The events of the past don’t change, but the way we understand those events does. In other words, the past is past, but history is constantly unfolding. There are a few reasons why history changes. The first and most obvious is that new facts emerge. The people and forces that affect events are often unknown at the time, but as facts come out, they allow us to better understand why things happened as they did.
The second reason that history changes is the fresh perspectives that come with the passage of time. At the moment of an event, its consequences lie in the future, impossible to predict and assess. As years, decades and centuries pass, the cause-and-effect relationships between the past and the present are continually appearing. The third factor is that successive generations of historians discover new facts and recognize new consequences, and use them to think, understand, and write differently about the past.
This November 22, 2023 will be the 60th anniversary of the assassination of President John F. Kennedy, one of the most closely studied events in U.S. history. Many thousands of books have been published about the late president, and many hundreds of them on the assassination alone. The weight of that literature illustrates how history changes.
On October 18, 1960, during his presidential campaign, Kennedy visited Jacksonville and spoke in Hemming (now James Weldon Johnson) Park, describing his visit here as a U.S. Naval officer during World War II. In the months and years after his death, cities across the country memorialized him by renaming streets and schools for him. In Jacksonville, a marker was placed in JWJ Park near the site of his 1960 speech.
John F. Kennedy with Jacksonville Mayor Haydon Burns (seated at JFK’s right) and Senator George Smathers (front passenger seat), October 18, 1960. (From the Florida Times-Union collection at the Jacksonville History Center.)
In that sentimental glow, former Kennedy White House aides such as Ted Sorenson and Arthur Schlesinger, Jr. published frankly admiring accounts of the man and his presidency. Then came revisionists such as Garry Wills, who focused on JFK’s often dark family life and personal character. Next came a backlash from Wills’ own critics, who portrayed his book as a slanderous hit piece. More revisionists followed, who now have revisionists of their own, even as revelations about the late president’s riotous personal life continue to tumble out. Historically revising John F. Kennedy sells lots of books, many of them thin on quality but popular anyway. The most popular authors have tended to judge Kennedy according to the standards of their own time, which is not history. Six decades after it happened, Kennedy’s assassination remains maddeningly inscrutable. A 2013 Gallup poll found that 61% of respondents believed it resulted from a conspiracy, even though solid evidence has yet to surface. But it is the consequences of that assassination that continue to fascinate students of history, and none are more confounding than those concerning the American war in Vietnam. Even before the 1960 election Kennedy was, like his predecessor Dwight Eisenhower, deeply wary of sending American soldiers to Southeast Asia. As president, his doubts increased, but Cold War politics made it hard to question the danger of communists anywhere. We now know that Kennedy constantly navigated a fine line between militance and caution. The question that Kennedy students and scholars continue to debate is whether in a second term he would have escalated America’s military involvement in Vietnam, as his successor Lyndon Johnson did with disastrous consequences. The evidence for and against is plentiful and tantalizing. For the loved ones of the 58,000 Americans who died in the Vietnam War, no question could be more painful. Millions of Vietnamese might also wonder whether a few gunshots in Dallas, Texas brought untold death and destruction to their distant country.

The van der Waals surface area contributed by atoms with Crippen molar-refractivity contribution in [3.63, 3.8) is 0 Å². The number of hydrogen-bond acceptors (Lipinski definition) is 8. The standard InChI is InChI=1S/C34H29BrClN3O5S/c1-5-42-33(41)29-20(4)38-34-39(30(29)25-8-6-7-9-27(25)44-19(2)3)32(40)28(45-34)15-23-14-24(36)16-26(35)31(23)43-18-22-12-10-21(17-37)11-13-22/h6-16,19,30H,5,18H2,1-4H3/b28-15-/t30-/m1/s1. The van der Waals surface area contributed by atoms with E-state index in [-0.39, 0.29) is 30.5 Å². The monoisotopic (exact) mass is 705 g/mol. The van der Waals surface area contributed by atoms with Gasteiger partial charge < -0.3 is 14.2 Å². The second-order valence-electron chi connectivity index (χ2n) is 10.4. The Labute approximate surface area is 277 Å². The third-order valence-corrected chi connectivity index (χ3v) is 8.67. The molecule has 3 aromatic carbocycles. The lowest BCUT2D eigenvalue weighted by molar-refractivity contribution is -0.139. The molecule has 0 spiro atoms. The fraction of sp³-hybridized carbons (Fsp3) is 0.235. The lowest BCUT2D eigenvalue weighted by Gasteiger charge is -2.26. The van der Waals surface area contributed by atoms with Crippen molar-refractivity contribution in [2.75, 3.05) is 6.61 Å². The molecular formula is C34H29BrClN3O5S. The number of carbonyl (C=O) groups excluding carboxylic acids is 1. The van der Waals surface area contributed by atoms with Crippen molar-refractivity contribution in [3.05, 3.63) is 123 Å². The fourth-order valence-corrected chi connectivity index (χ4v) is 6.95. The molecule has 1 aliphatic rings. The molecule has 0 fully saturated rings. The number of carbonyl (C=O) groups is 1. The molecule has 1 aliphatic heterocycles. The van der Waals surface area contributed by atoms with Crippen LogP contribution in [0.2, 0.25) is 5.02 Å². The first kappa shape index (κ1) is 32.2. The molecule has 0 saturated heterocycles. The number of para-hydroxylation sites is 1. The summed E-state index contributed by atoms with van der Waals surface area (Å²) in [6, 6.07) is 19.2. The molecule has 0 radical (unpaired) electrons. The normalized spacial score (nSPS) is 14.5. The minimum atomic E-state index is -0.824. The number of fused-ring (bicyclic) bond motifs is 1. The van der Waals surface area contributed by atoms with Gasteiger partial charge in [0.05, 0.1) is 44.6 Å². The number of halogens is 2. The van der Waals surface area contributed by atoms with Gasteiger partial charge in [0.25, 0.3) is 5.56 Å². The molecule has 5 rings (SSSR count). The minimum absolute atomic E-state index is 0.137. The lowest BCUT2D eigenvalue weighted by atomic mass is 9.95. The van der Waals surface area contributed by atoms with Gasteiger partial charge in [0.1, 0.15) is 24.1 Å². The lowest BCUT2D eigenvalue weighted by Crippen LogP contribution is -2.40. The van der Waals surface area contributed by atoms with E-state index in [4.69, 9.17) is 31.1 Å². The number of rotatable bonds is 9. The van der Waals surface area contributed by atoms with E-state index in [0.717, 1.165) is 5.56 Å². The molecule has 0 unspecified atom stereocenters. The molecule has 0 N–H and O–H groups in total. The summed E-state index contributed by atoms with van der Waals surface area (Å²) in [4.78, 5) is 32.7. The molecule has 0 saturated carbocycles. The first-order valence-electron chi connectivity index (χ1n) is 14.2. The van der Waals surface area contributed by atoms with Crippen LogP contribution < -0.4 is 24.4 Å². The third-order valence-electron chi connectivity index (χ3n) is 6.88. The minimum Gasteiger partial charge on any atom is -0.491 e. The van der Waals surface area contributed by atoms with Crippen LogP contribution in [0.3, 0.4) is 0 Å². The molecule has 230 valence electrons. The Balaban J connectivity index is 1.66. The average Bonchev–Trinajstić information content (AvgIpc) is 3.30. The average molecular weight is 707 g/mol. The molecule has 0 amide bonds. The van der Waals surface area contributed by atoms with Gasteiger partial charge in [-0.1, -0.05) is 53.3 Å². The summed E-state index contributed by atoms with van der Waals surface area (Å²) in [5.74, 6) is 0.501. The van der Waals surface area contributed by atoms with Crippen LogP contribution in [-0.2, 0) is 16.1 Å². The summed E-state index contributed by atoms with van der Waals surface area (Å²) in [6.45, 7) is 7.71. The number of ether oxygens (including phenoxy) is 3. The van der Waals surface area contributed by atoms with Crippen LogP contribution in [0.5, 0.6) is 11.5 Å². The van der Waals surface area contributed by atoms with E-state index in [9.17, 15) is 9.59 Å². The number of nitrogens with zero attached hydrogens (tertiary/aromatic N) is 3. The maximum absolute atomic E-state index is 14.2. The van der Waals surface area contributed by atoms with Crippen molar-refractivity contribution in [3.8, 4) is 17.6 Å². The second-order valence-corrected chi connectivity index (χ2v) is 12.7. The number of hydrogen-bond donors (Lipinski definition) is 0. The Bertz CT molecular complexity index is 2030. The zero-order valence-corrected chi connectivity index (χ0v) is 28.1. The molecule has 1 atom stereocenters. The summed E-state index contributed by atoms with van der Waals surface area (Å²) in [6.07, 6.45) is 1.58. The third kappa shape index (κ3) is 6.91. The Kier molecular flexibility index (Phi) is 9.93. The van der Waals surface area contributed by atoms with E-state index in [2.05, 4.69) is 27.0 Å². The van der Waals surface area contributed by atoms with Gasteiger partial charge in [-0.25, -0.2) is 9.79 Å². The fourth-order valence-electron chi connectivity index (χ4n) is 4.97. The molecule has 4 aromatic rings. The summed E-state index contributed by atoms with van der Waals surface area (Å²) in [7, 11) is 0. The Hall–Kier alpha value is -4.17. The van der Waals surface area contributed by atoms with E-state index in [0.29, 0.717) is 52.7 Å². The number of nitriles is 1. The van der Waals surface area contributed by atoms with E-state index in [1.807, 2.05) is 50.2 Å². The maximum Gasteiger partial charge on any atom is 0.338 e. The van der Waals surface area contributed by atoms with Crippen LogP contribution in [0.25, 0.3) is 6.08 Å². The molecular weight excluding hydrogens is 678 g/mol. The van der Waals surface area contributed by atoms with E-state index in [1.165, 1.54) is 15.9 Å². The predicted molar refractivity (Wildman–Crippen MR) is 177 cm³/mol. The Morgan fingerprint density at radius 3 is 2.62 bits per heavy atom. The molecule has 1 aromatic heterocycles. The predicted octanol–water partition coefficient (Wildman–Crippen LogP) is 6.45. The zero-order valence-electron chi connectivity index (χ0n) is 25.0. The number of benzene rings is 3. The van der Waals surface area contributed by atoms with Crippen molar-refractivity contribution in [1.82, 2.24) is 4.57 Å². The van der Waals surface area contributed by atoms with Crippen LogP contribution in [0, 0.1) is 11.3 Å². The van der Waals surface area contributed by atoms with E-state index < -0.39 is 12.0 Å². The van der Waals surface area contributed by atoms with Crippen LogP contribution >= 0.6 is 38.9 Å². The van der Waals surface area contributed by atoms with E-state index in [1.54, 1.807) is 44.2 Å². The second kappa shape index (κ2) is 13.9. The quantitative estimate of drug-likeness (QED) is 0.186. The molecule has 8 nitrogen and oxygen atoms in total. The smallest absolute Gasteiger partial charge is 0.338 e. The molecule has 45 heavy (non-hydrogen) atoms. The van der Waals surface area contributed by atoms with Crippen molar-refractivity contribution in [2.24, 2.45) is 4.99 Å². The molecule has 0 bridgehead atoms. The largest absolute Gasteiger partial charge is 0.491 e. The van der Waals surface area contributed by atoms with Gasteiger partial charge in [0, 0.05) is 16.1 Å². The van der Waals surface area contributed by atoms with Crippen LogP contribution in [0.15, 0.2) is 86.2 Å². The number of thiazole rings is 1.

History is the hard and ever-changing work of establishing the facts about the people and events of the past, and then figuring out what the past has to teach us in the present moment. The better we understand the past, the better we understand ourselves and the world we have inherited. That equips us to be the kind of citizens who are capable of smart choices about the future. That is the value of history, and that is why there is a Jacksonville History Center.
Marker in James Weldon Johnson Park noting the 1960 visit to Jacksonville by John F. Kennedy.
Alan J. Bliss, Ph.D.
CEO, Jacksonville Historical Society & Jacksonville History Center